Alex Timbers
Alex Timbers

Alex Timbers on Here Lies Love, His Latest Exhilarating Broadway Show

Few stories have offered more for theatrical razzle-dazzle than that of Imelda Marcos, who like Eva Perón before her rose from humble origins to emerge as one of the most glamorous and controversial figures in the world. A decade ago, the former First Lady of the Philippines, and mother of its current president, became the subject of her own musical: Here Lies Love, featuring a score by pop visionary David Byrne and celebrated DJ and musician Fatboy Slim, premiered at The Public Theater to wide acclaim, and later enjoyed successful runs in Seattle and London.

Now the musical is arriving at the Broadway Theatre, where it’s set to begin previews June 17 and open July 20, in a production developed and helmed by its original director, Alex Timbers, who last worked with Byrne as a production consultant on the concert-inspired, Special Tony Award-winning American Utopia. Timbers’ other recent Broadway credits, exuberant musical adaptations of the films Beetlejuice and Moulin Rouge!—have established him as a sort of master party planner, an artist whom Broadway fans can rely on for bold, exhilarating entertainment that engages them through both plot and design.

For Here Lies Love, that meant adapting the immersive approach that distinguished the show downtown—where audience members could find themselves face-to-face with actors on a giant dance floor, simulating the nightclubs Mrs. Marcos famously frequented—for a more traditional venue. “The goal is that wherever you’re sitting in the theater, it’s going to feel like the staging and the direction are sort of wrapped around you,” says Timbers.

Fans who wish to can buy “floor” tickets, which enable them to stand amid the action in the nightclub-like setting, where dancing is encouraged. There will also be elevated seating alongside the dance floor, with two rows of chairs situated just above the action, and two types of mezzanine seating: front, offering a more traditional theatre seat that’s still close to the action, and rear, which delivers a panoramic view, the closest thing to a conventional Broadway experience.

“David Korins, our set designer” — who worked on Hamilton and teamed with Timbers on Beetlejuice — “likes to say the balcony front row is the new orchestra front row,” Timbers muses. “Really, what we’ve gotten to do is add side galleries that run from the back of the theatre all the way up to the mezzanine. Those are elevated balconies. And there’s a catwalk that runs across the front row of the mezzanine, so there will be actors a foot away from you at times.”

Timbers notes, “There are sections of the show where everybody will be up and dancing, no matter where you’re seated. That’s one of the things that I think is fun and unique about this show: that the audience is cast in the historical events.” Those events include exhilarating victories, as Byrne and Slim’s exuberantly funky music underlines the lust for life—and power—that fueled young Imelda’s rise. Here Lies Love also takes dark turns, as her husband, the late Ferdinand Marcos, establishes the dictatorial rule that included nearly a decade of martial law stretching into the 1980s, and led to the assassination of opposition leader Ninoy Aquino and the People Power Revolution that ended Ferdinand’s reign.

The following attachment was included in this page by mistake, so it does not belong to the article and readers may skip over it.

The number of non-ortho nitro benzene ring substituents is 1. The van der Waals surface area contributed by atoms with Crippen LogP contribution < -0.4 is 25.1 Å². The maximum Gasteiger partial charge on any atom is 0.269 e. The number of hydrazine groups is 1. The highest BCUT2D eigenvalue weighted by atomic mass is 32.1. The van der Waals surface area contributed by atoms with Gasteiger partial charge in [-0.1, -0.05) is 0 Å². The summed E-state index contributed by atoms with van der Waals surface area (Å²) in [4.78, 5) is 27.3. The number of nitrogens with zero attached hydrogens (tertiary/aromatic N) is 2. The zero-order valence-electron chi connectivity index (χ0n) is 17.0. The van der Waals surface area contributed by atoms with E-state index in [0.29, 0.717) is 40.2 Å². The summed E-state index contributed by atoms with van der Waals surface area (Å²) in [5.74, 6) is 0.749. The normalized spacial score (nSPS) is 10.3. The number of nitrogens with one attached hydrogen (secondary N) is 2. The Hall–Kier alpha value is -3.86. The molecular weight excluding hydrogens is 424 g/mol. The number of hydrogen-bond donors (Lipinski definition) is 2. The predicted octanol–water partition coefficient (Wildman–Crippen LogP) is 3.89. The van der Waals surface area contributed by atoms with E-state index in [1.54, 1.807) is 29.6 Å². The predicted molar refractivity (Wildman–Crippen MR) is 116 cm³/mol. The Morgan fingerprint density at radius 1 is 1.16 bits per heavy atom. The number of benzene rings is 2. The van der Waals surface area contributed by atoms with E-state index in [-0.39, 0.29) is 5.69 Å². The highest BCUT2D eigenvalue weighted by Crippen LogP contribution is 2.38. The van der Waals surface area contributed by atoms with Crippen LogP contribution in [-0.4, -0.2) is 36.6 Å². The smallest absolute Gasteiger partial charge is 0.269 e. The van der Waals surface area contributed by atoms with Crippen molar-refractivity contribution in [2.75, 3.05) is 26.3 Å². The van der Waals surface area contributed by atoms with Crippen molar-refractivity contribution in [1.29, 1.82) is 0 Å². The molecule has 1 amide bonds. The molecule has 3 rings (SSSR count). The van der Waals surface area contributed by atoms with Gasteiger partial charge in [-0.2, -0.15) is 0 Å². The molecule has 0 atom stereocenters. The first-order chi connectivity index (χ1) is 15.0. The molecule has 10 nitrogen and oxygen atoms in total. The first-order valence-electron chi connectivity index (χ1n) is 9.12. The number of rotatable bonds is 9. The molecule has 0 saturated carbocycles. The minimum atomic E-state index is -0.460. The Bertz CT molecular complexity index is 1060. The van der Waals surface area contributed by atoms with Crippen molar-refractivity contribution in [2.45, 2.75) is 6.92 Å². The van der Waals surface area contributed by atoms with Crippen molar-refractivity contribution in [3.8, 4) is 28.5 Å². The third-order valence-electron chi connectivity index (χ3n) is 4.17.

“So you’re at Ferdinand and Imelda’s wedding; you’re at the Aquinos’ opposition rally; you’re at the funeral march after Aquino’s assassination,” says Timbers, who has previously tackled historical subjects in his Broadway breakthrough, Bloody Bloody Andrew Jackson, and Joan of Arc: Into the Fire, another collaboration with Byrne. “In some ways it’s complicated, because you’ll be cheering on the results from Ferdinand’s first election, and then moments later, you’ll think, ‘I don’t know how I really feel about that; I support what Aquino’s saying.’ You’re cast in the show in ways that make you sometimes feel complicit, and all that has to do with the seductive music and the seductive practices of a dictator, that cult of personality.”

All of Here Lies Love’s cast members — and a few producers, including Lea Salonga, Jose Antonio Vargas, and Clint Ramos, who is also costume designer — are of Filipino extraction. “We have a couple of actors who were born and raised in the Philippines, and we have some Filipino American performers and Filipino Canadian performers,” Timbers reports. “Another thing is that we’ve done the show four times, and while half the cast is brand-new, others are scattered in from those other productions.” Jose Llana, who plays Ferdinand to Arielle Jacobs’ Imelda, is the son of anti-Marcos demonstrators.

“Leaning into the cultural specificity was part of what led us to an all-Filipino cast, and we’ve had exciting conversations,” Timbers says. “One of the things we see in America now, but it’s really going on all over the world, is this spread of disinformation.” The director notes that current Filipino vice president Sara Duterte — who serves under Bongbong Marcos, Imelda and Ferdinand’s son — “is also the education minister there, and they’re rewriting textbooks right now. You can see the fragility of democracy. So I think telling a story about how we can get swept up by these leaders, how tenuous it all is, is more vital and pertinent now.”

But even while Here Lies Love “is dealing with a really difficult, meaningful history, it’s also a party,” Timbers stresses. “It’s dealing with something incredibly deep and complex, but it leads with the party. It’s joyous. And we’ve had time to reanalyze everything in the show not only through the lens of what’s going on today, but also through the lens of just being better storytellers than we were 10 years ago. So I’m definitely convinced that this is going to be the best production of this show we’ve ever had.”

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